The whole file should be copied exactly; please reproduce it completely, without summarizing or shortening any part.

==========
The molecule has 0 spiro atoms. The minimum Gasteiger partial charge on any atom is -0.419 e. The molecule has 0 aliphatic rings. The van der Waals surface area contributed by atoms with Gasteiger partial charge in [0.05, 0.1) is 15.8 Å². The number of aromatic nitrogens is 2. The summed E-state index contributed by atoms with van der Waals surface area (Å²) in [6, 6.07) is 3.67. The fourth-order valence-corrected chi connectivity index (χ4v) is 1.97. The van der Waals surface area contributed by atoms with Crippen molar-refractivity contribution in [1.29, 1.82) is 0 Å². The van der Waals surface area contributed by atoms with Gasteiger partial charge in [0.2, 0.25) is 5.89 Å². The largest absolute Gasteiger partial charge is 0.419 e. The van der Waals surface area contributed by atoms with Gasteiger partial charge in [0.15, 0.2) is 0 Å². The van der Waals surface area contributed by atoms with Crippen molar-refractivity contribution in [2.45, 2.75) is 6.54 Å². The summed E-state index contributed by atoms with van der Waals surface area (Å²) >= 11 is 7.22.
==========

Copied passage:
The molecule has 0 spiro atoms. The minimum Gasteiger partial charge on any atom is -0.419 e. The molecule has 0 aliphatic rings. The van der Waals surface area contributed by atoms with Gasteiger partial charge in [0.05, 0.1) is 15.8 Å². The number of aromatic nitrogens is 2. The summed E-state index contributed by atoms with van der Waals surface area (Å²) in [6, 6.07) is 3.67. The fourth-order valence-corrected chi connectivity index (χ4v) is 1.97. The van der Waals surface area contributed by atoms with Crippen molar-refractivity contribution in [1.29, 1.82) is 0 Å². The van der Waals surface area contributed by atoms with Gasteiger partial charge in [0.2, 0.25) is 5.89 Å². The largest absolute Gasteiger partial charge is 0.419 e. The van der Waals surface area contributed by atoms with Gasteiger partial charge in [0.15, 0.2) is 0 Å². The van der Waals surface area contributed by atoms with Crippen molar-refractivity contribution in [2.45, 2.75) is 6.54 Å². The summed E-state index contributed by atoms with van der Waals surface area (Å²) >= 11 is 7.22.